Let’s be clear: The Tennessee Department of Education is the enforcer of the state testing mandate. The DOE could refuse to penalize districts who paused testing OR the DOE could take the suggestion made by Dorsey Hopson of Memphis and Shawn Joseph of Nashville and just hit the pause button for this year and work toward an effective administration of testing for 2019-20.

Next, McQueen cites federal law. I’ve written about why this is misguided. Here’s more:

There’s just one problem: The federal government has not (yet) penalized a single district for failing to hit the 95% benchmark. In fact, in the face of significant opt-outs in New York last year (including one district where 89% of students opted-out), the U.S. Department of Education communicated a clear message to New York state education leaders:  Districts and states will not suffer a loss of federal dollars due to high test refusal rates. The USDOE left it up to New York to decide whether or not to penalize districts financially.

That’s right, the federal government tends to leave decisions regarding punishment up to the states. Of course, Tennessee could also request a 1-year waiver of ESSA requirements in order to further clarify the need to get testing right. In short, the only problem now is McQueen’s unwillingness to admit failure and take aggressive steps to make improvement.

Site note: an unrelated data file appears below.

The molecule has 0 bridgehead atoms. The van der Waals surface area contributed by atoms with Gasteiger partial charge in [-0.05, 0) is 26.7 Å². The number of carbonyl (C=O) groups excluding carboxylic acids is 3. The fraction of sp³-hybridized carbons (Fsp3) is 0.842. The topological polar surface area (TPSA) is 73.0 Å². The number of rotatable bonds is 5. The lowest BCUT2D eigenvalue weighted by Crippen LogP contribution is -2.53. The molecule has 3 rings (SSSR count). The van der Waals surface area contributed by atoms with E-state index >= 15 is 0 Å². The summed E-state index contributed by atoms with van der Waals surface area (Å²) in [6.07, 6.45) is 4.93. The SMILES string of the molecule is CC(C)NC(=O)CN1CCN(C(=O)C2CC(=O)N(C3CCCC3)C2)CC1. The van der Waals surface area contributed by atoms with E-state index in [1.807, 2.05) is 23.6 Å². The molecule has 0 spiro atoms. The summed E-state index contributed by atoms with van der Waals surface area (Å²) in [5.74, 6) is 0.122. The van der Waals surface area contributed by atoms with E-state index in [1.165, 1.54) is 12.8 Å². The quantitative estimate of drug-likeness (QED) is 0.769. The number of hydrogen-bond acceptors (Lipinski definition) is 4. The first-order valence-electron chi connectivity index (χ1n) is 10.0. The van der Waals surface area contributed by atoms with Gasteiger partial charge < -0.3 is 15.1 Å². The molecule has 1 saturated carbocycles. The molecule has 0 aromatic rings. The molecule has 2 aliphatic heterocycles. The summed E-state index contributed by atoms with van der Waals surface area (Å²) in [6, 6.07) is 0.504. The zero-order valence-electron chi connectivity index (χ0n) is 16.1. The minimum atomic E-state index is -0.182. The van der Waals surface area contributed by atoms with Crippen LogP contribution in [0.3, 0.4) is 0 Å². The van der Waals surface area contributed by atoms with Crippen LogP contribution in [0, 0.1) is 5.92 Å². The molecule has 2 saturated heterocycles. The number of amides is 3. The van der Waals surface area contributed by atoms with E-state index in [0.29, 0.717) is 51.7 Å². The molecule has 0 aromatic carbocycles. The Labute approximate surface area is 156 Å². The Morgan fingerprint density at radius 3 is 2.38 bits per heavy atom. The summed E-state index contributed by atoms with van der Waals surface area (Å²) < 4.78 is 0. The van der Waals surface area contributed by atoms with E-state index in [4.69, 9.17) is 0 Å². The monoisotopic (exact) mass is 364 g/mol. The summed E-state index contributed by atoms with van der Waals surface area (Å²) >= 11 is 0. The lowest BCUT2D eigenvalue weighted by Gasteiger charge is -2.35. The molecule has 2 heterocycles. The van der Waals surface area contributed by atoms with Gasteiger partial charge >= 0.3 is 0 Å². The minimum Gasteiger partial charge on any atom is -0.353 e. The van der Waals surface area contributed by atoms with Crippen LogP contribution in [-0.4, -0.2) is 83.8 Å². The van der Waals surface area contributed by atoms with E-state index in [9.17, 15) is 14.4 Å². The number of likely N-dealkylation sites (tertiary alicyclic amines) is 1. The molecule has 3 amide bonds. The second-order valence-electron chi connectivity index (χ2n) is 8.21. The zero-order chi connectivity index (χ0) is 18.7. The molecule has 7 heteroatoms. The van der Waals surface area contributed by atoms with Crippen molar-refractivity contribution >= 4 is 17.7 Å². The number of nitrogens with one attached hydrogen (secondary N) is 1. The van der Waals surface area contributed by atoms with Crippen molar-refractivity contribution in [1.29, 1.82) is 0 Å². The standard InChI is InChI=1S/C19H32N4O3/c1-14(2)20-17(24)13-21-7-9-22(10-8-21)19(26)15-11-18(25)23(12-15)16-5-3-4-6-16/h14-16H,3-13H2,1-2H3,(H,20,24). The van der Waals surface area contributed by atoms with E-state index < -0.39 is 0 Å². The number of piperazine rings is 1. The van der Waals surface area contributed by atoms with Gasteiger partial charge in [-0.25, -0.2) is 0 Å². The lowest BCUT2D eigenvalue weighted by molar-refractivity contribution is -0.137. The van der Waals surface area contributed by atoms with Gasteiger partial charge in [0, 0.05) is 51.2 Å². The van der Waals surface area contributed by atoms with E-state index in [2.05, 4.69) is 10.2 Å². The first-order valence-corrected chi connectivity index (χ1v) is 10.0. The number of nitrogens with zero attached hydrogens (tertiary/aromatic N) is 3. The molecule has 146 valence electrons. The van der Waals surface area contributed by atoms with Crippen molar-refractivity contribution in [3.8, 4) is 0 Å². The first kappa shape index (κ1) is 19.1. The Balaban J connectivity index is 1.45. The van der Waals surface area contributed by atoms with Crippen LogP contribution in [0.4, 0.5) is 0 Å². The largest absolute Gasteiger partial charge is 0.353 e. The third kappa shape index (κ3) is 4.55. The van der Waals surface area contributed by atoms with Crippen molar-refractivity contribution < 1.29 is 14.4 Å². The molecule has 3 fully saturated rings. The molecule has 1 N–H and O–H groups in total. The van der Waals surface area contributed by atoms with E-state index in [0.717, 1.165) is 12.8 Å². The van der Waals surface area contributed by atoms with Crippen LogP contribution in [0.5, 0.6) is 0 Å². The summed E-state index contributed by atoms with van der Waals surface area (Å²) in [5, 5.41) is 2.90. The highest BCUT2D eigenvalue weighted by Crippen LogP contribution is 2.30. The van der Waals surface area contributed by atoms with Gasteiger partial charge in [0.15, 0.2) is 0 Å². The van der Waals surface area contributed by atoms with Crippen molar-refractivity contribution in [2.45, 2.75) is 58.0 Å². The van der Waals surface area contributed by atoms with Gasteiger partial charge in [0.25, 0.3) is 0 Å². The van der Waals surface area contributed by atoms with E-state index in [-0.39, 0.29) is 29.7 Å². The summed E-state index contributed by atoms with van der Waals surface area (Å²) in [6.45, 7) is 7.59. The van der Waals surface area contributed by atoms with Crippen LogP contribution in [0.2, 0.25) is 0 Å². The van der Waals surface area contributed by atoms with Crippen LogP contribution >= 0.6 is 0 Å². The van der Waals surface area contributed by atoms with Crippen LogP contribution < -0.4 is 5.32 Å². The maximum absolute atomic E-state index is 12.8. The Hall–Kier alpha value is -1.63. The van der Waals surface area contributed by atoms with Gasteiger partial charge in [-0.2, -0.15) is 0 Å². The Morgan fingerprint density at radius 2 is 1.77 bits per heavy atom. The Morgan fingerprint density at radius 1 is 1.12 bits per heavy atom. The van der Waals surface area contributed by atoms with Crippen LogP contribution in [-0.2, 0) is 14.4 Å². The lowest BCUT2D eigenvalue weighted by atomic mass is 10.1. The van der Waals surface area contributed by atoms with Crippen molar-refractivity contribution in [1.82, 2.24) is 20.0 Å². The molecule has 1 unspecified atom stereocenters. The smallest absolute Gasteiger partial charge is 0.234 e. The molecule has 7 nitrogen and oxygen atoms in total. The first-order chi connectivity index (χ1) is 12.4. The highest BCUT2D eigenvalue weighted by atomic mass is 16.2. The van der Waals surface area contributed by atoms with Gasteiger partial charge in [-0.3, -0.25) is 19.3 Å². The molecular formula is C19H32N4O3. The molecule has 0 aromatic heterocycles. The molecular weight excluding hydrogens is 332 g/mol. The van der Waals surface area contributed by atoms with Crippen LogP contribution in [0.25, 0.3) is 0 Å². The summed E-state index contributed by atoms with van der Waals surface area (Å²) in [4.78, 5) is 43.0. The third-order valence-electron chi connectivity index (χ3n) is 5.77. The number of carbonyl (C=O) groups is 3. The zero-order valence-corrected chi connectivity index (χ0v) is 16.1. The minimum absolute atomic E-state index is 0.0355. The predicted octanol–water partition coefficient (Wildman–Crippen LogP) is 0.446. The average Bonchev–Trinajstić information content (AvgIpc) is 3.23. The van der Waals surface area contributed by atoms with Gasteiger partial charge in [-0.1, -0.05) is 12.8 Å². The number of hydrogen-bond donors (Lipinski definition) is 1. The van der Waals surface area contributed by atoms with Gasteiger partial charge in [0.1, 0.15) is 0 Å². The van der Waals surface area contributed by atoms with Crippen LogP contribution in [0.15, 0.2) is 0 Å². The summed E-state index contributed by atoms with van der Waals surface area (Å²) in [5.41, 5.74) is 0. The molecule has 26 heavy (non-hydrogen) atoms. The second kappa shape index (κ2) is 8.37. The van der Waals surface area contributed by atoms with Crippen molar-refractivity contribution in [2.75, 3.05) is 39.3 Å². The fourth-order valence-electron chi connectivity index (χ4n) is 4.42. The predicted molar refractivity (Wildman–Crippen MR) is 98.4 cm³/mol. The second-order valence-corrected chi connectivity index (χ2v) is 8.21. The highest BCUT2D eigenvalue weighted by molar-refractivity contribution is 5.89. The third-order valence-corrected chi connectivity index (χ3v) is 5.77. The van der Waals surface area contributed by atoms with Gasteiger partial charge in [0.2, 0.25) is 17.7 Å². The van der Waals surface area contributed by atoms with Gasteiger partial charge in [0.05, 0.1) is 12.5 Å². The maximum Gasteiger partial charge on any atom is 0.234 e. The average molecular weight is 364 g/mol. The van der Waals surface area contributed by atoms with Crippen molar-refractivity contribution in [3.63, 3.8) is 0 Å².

McQueen also says that halting testing is “inconsistent” with Tennessee values.

While in McQueen’s world, halting testing is inconsistent with our state’s values, lying about why testing isn’t working is apparently perfectly fine. Oh, and playing a game with testing vendors? No problem!

McQueen claims that we need the tests to help identify gaps in education delivery in traditionally under-served students. Yes, having a working annual assessment can be a helpful tool in identifying those gaps. But, when the test doesn’t work — when students get the wrong test, when the testing climate is not consistent — then we get results that are unreliable. That helps no one.

What should be consistent with Tennessee values is taking the time to get testing right. That means ensuring it’s not disruptive to the instruction process and the results are useful and returned to students, teachers, and parents in a timely fashion.

Will McQueen’s letter deter other district leaders from speaking out on TNReady? Will there be additional fallout from the DOE’s failure to effectively administer Pre-K/K portfolios?

Stay tuned.

 

For more on education politics and policy in Tennessee, follow @TNEdReport


 

“No Confidence” in TNReady